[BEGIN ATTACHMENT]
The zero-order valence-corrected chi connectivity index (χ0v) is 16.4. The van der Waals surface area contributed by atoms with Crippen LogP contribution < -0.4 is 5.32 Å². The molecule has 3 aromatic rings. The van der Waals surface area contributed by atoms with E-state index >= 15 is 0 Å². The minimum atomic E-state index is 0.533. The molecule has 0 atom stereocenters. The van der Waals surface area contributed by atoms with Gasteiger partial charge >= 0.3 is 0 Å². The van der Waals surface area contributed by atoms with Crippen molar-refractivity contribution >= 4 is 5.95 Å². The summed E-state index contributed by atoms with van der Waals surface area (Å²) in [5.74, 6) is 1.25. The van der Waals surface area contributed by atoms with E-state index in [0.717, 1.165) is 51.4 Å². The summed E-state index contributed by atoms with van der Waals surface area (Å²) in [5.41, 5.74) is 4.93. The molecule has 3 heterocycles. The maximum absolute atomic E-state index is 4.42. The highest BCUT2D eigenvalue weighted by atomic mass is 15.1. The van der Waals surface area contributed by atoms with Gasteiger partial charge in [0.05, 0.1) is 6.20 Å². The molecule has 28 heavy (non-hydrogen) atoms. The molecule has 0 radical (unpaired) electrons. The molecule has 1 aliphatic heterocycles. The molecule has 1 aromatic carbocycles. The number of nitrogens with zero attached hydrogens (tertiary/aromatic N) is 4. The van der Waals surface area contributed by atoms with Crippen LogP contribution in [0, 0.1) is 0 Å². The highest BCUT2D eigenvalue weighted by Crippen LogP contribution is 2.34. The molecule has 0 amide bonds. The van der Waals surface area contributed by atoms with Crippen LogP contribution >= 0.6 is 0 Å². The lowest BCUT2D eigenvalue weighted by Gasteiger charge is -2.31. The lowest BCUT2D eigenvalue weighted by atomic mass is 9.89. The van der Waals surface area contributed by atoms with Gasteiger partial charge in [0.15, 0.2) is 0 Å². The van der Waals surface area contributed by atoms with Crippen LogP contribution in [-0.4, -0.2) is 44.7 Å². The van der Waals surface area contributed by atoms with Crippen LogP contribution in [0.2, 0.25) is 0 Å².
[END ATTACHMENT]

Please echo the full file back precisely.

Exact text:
The zero-order valence-corrected chi connectivity index (χ0v) is 16.4. The van der Waals surface area contributed by atoms with Crippen LogP contribution < -0.4 is 5.32 Å². The molecule has 3 aromatic rings. The van der Waals surface area contributed by atoms with E-state index >= 15 is 0 Å². The minimum atomic E-state index is 0.533. The molecule has 0 atom stereocenters. The van der Waals surface area contributed by atoms with Gasteiger partial charge >= 0.3 is 0 Å². The van der Waals surface area contributed by atoms with Crippen molar-refractivity contribution >= 4 is 5.95 Å². The summed E-state index contributed by atoms with van der Waals surface area (Å²) in [5.74, 6) is 1.25. The van der Waals surface area contributed by atoms with E-state index in [0.717, 1.165) is 51.4 Å². The summed E-state index contributed by atoms with van der Waals surface area (Å²) in [5.41, 5.74) is 4.93. The molecule has 3 heterocycles. The maximum absolute atomic E-state index is 4.42. The highest BCUT2D eigenvalue weighted by atomic mass is 15.1. The van der Waals surface area contributed by atoms with Gasteiger partial charge in [0.05, 0.1) is 6.20 Å². The molecule has 28 heavy (non-hydrogen) atoms. The molecule has 0 radical (unpaired) electrons. The molecule has 1 aliphatic heterocycles. The molecule has 1 aromatic carbocycles. The number of nitrogens with zero attached hydrogens (tertiary/aromatic N) is 4. The van der Waals surface area contributed by atoms with Crippen LogP contribution in [0, 0.1) is 0 Å². The highest BCUT2D eigenvalue weighted by Crippen LogP contribution is 2.34. The molecule has 0 amide bonds. The van der Waals surface area contributed by atoms with Crippen LogP contribution >= 0.6 is 0 Å². The lowest BCUT2D eigenvalue weighted by Gasteiger charge is -2.31. The lowest BCUT2D eigenvalue weighted by atomic mass is 9.89. The van der Waals surface area contributed by atoms with Gasteiger partial charge in [0.15, 0.2) is 0 Å². The van der Waals surface area contributed by atoms with Crippen LogP contribution in [-0.4, -0.2) is 44.7 Å². The van der Waals surface area contributed by atoms with Crippen LogP contribution in [0.2, 0.25) is 0 Å².